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What to expect when your Queen is expecting - News from Suvika

Bringing up a litter of kittens is stressful for a cat and can be expensive for you.
If you would like to avoid an unexpected litter of kittens then sterilise your cat before her first season, roughly 4 to 5 months of age. Cats come into season or go on heat about every three weeks for roughly 7 to 10 days.

Pregnancy normally lasts between 63 to 72 days and often your Queen won’t show any physical signs of pregnancy until she is a few weeks in. (Take her to the vet to confirm).

In the first 15-18 days of a cat’s pregnancy, you may notice that your cat’s nipples become enlarged and red, known as "pinking up".
Your queen may go through a stage of vomiting, but if sickness becomes frequent contact a vet.
Her tummy will start to swell, avoid touching it to reduce the risk of hurting
mom or unborn kittens.


She will gradually gain 1-2kg (depending on the size of the litter).
Increase of appetite will be experienced later in pregnancy (an increased appetite may also be a sign of worms, so consult a vet).
Your queen may be acting more maternal, she will purr more and seek more
attention from you.
Make sure she is on a good food .Kitten food is best for pregnant and lactating Queens as it has all the beneficial nutrients necessary for optimal development of the unborn kittens as well as giving mom the extra fats and nutrients that she will need during breast feeding.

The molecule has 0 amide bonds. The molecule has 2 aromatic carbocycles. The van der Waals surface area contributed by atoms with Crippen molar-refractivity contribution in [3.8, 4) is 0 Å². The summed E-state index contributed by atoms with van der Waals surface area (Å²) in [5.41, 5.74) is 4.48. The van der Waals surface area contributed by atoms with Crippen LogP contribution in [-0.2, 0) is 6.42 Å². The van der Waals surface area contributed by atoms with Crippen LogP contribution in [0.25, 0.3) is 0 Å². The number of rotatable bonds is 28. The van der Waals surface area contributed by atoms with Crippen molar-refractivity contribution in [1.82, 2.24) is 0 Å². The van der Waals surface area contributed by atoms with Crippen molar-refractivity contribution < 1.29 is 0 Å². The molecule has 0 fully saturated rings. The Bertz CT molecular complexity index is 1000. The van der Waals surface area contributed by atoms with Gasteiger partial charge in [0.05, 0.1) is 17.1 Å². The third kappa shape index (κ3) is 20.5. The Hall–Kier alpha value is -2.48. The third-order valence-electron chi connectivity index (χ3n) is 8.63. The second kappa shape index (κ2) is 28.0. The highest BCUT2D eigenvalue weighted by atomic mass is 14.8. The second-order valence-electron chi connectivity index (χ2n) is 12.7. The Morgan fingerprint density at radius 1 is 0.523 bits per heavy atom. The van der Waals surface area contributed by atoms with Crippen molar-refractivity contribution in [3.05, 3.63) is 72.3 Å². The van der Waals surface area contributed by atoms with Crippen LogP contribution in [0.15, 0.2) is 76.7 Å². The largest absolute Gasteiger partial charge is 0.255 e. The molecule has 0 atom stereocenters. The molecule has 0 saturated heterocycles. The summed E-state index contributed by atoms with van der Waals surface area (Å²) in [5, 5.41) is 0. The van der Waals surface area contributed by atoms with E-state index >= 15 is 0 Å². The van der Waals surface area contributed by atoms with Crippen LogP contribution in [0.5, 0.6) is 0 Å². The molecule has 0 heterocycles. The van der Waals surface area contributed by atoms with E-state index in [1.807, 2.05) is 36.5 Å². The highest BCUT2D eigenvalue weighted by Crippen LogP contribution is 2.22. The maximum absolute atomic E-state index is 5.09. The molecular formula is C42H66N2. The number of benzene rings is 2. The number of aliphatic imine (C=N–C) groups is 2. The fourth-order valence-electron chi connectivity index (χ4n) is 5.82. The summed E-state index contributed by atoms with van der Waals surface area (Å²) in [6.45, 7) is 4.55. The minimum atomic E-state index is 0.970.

Pregnant animals should be de-wormed and treated for ticks and fleas during and after their pregnancy. Not all deworming, and tick and flea treatments are safe during pregnancy and lactating so consult your veterinarian or Vet Store team member to determine the correct product to use.

During the last two weeks before your queen gives birth, make sure to let everyone in the family know to be calm and quiet around her.
Try to keep your queen as inactive as possible and never try to move her from her chosen birthing spot.
A few things to keep ready in advance when you think labour is approaching and she might need assistance: Clean bowl of warm water, clean towels, disposable gloves, dental floss, cat carrier and vets’ details.

Most often, Queens will do just fine on their own so only intervene if absolutely necessary. 

Frequent, unsuccessful trips to the litter box, vaginal discharge and panting are all normal signs of labour. Kittens can be born head first or feet first between 30 and 45 minutes apart. The Queen may eat some of the placenta but do not disturb her as this is also perfectly normal.

If your queen doesn’t break the amniotic sac or clean the kittens you may need to step in and help look after the new-born kittens.
Gently tear the unopened sac with a towel (never use a sharp object), clean their nose and mouth then quickly dry kitten with the grain of their fur with a small clean towel.

Last of all make sure you get your cat sterilised 6-8 weeks post birth, to avoid another litter or inbreeding.

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